life beyond the well…

Live from UGA and What the Black Panthers have to say…


Yesterday, the AJC printed this opinion piece by UGA professor, Dr. Jerome Morris. In this piece, Dr. Morris encourages us to value the minds of young athletes in addition to their athletic prowess.

My background in education makes me a bit biased, but I do agree with what Dr. Morris is saying; especially in regards to the Caleb King situation. People in Atlanta were so upset that Caleb’s family decided to move him to Greater Atlanta Christian School from Gwinnett County’s Parkview High School. While Gwinnett County has some of the best schools in the country, I applaud his family’s decision to send him to Greater Atlanta Christian School where the classes are smaller and academics are emphasized. One of my classmates is a teacher there, and according to her, academics are emphasized to the point where students are asked to leave if their grades are subpar (after an academic probation process). Students can return if they are able to bring their grades up and commit to academic excellence.

Regarding Caleb’s situation- does he really lose that much by being academically successful as well as athletically successful? I sincerely doubt that his athletic ability will change as a function of his schools changing. While his exposure may change (Parkview is also a football powerhouse), I feel that those who were watching him before will be watching him now- just at a different set of games. What do y’all think?

Now, moving on. I read this article on about the Black Panther Party examining their legacy 40 years later. While the group is most known for the all black attire, complete with the beret, leather jackets, and guns; they get less credit for the programs initiated within their community. Nevertheless, the group still believes that the issues within their Ten-Point Program are unfulfilled 40 years later- despite the gains made over the years.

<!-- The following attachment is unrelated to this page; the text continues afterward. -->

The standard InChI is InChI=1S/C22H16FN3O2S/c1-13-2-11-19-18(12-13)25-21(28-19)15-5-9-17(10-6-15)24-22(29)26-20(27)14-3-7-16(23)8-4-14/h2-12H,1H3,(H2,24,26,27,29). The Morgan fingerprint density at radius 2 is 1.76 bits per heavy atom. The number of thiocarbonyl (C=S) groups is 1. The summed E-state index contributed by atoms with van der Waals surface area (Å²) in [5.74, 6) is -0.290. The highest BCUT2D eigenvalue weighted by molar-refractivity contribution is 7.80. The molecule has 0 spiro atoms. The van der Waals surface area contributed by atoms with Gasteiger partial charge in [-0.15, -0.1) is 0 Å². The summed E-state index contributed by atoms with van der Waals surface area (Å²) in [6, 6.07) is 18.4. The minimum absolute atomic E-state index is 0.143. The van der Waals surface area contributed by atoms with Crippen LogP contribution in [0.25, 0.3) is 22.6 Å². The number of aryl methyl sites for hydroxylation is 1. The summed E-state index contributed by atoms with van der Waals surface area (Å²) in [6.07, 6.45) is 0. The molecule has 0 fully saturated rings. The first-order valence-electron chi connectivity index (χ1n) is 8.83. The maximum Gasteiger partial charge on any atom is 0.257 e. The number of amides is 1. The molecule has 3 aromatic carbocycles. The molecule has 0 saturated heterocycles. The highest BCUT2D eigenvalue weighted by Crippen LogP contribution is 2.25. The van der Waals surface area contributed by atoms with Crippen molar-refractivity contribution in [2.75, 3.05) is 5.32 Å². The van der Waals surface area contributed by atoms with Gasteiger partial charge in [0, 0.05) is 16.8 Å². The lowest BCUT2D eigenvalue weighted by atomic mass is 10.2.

The militancy of the group was highly criticized, especially following the non-violent civil rights agenda launched in the South by Dr. King and others. My question is- what do you all think of the legacy of the Black Panther Party?


Author: erin.almond

God-chaser. NC native, now planted in Jacksonville, FL. Happily married to a handsome church-planting pastor. I am easily excited by Jesus, education, cupcakes, Moleskine notebooks, and Pepsi. Overwhelmed by God's amazing grace, undeserving of His love and mercy.

3 thoughts on “Live from UGA and What the Black Panthers have to say…

  1. You know, I applaud Caleb’s family for remembering why we send kids to school – TO LEARN. But the truth is that his athletics will possibly suffer by focusing on academics. The truth is the coaching at his new school in Atlanta is probably subpar to the previous school, which could lead to mediocre athletic performance. And even if he goes to play at a college with a good football program, if he chooses to study and do summer internships while other players spend their time in the weight room and on-campus during the summer, he probably will not perform as well athletically. This trend continues in higher education. Very few first tier universities have top basketball and/or football programs.

  2. I honestly think the legacy of the Panthers is that they challenged the status quo and didn’t take no stuff. Period. I don’t think the masses are aware of their programs in the hood. Folks just know that they were determined not to be “punks.” In the words of Dave Chapelle, they kept it real …. and unfortunately, their keeping it real went wrong.

  3. I think the entire BPP was completely misunderstood my the US media. Their programs in CA alone accomplished things that todays US government still hasnt been able to handle with welfare. The BPP took care of its community, and sadly that isnt remembered. What is remembered is women with big, natural hair; men with berets, AK-47s, and black nationalist flags. The NEW Black Panther Party epitomizes this stereotype of the original BPP. It’s not all about militancy…

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